Comic Review: William Gibson’s Alien 3

Published: August 6th, 2019
Written by: Johnnie Christmas, William Gibson
Art by: Johnnie Christmas, Tamra Bonvillain
Based on: William Gibson’s unused Alien 3 script

Dark Horse, 138 Pages

Review:

I’ve heard great things about William Gibson’s original script for Alien 3, which was drastically different than the film we got in 1992. So when news came out that it was going to be adapted in comic book form, I was pretty stoked to check it out.

As far as the story goes, I like it more than the film. It was a lot more interesting and took the franchise in an interesting and very different direction. However, some of the more bizarre parts of the script were then used in the 4th Alien film a few years later.

But even though the story was good, the execution in this comic book was not.

It lacked suspense for the most part and the story is really a thriller more than it is a horror movie for the first two acts. In fact, we don’t really get some solid xenomorph action until the fourth of these five issues.

Also, the story seems like it would work better in the film medium. It’s a very wordy story with lots of dialogue, plotting and scheming. Not to mention a great deal of science stuff. It’s interesting but it doesn’t make for an interesting comic book when that’s mostly all you get for the first 60 percent of the tale.

Additionally, the art isn’t very good. It’s not terrible and it is mostly competent but it doesn’t feel as good as it should be on a book of this caliber.

Overall, this is worth giving a read if you are interested in the original idea for the film but you could also just read the script. I know it’s floating around out there, somewhere.

Rating: 5.5/10
Pairs well with: other Alien comics from Dark Horse.

Comic Review: Aliens/Vampirella

Published: July 6th, 2016
Written by: Corinna Sara Bechko
Art by: Javier Garcia-Miranda
Based on: Aliens by Dan O’Bannon & Ronald Shusett, Vampirella by Forrest J. Ackerman

Dynamite Entertainment, Dark Horse, 184 Pages

Review:

This crossover came out a few years back but I guess I didn’t notice it. 2016 was a weird year for me and I was working more than a normal human being should.

I was stoked to check this out now, though, as I’m a big fan of both the Alien franchise and Vampirella.

Overall, this was a pretty good, action packed, violent and intense comic. It even brought in some Nosferatu-looking vampires to mix it up with the alien xenomorphs. There’s this great sequence where a vampire bites a xenomorph in the neck and then has his face melted off from the acid blood.

I only have two complaints about Aliens/Vampirella.

The first and most important is that this is a Vampirella comic. Therefore, why the hell is she wearing a jumpsuit throughout the entire story? You only see her in her regular outfit in one panel where she first wakes up from deep sleep due to space travel. After that panel, she’s dressed like a Ghostbuster for all six issues.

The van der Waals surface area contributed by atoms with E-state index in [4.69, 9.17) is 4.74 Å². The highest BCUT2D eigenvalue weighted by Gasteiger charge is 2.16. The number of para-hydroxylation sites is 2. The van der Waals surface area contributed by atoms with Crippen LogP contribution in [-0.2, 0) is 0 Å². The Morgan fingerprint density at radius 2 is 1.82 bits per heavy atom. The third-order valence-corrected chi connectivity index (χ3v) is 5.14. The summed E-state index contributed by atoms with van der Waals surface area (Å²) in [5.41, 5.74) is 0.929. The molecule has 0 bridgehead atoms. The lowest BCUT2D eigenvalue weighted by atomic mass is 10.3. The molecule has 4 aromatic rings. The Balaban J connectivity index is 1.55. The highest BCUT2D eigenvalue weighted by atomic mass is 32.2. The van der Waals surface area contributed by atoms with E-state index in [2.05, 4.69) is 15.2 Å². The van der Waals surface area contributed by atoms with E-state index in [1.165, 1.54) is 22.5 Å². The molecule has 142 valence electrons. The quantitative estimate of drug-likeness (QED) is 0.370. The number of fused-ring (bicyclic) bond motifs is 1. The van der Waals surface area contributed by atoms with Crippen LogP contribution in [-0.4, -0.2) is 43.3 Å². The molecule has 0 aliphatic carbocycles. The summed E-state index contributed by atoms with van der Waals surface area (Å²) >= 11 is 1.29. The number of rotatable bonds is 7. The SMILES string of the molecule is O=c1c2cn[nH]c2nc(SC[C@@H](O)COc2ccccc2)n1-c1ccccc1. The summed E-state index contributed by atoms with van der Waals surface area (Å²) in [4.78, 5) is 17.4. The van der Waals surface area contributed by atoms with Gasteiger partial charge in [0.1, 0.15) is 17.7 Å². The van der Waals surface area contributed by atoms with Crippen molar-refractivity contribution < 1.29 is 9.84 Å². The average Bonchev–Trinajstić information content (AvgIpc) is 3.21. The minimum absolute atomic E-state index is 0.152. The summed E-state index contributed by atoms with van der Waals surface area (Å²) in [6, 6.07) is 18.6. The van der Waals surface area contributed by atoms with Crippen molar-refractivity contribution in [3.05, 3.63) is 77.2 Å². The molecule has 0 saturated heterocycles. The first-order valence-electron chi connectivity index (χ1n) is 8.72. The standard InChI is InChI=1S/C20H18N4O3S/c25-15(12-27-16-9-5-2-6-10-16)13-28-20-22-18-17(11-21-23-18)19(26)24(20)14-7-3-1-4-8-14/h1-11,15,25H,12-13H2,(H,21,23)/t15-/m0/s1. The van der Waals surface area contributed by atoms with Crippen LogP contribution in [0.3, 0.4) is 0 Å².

For those bitching about how her outfit objectifies women, you’ve probably never read Vampirella. Also, comic books are a visual artistic medium that presents its heroes in ideal forms. It’s not real, it’s escapism and entertainment. It’s fantasy and when there are hot girls in my fantasy, they aren’t wearing jumpsuits. She should be in her traditional outfit or a variation of it. I mean, you don’t dress up Batman like an accountant, do you?

The second complaint is that once you get to the end, it ends really abruptly. It’s like, “Ha! We escaped!” Then, “Boom! The End!” It doesn’t wreck the comic but it felt like it could have been paced a bit better to pad out the conclusion a wee bit more.

Other than that, I liked the story for the most part and the art was mostly solid. Some panels, but very few, felt like they were rushed.

In the end, this was a fun read for fans of either or both franchises.

Rating: 7/10
Pairs well with: other Vampirella and Alien crossovers, as both franchises have had many.

Comic Review: Predator Vs. Judge Dredd Vs. Aliens: Splice and Dice

Published: February 6th, 2018
Written by: John Layman
Art by: Chris Mooneyham
Based on: Predator by Jim Thomas and John Thomas, Alien by Dan O’Bannon and Ronald Shusett, Judge Dredd by John Wagner, Carlos Ezquerra and Pat Mills

Dark Horse Books, 101 Pages

Review:

Well, this was underwhelming. But most Alien Vs. Predator crossovers that include other franchises don’t ever seem to deliver.

The thought of Judge Dredd fighting Predators and Aliens got me excited. It looks damn good on paper but the execution here was pretty shoddy.

The biggest problem with the story is that there was too much strange shit going on. The main villain was a mad scientist that made animal/human hybrids and called them Ani-Men, which I’m pretty sure is the name of a supervillain team that Marvel has used as far back as the 1960s.

My gripe about this part of the plot is that it takes up most of it. This story arc is made up of just four single issues, there isn’t room to dillydally. We didn’t need this and while it was used to introduce the alien xenomorphs to the story, the plot didn’t need to get fixated on this other, unimportant stuff.

All you need to do to kick off this story is have a Predator ship crash in Mega-City One. The crash releases alien xenomorphs and Predators that were fighting on board. Judge Dredd shows up to investigate the crash site and BOOM! you now have Predator Vs. Judge Dredd Vs. Aliens. It writes itself.

The comic dumps all this side story crap in your lap early on and it takes too long to get to the good stuff in a comic without a lot of room the breathe. Once the cool stuff starts, it feels incredibly rushed. There’s no real build of suspense or terror. Plus, Dredd and the Predators team up rather quickly and don’t have much of their own conflict.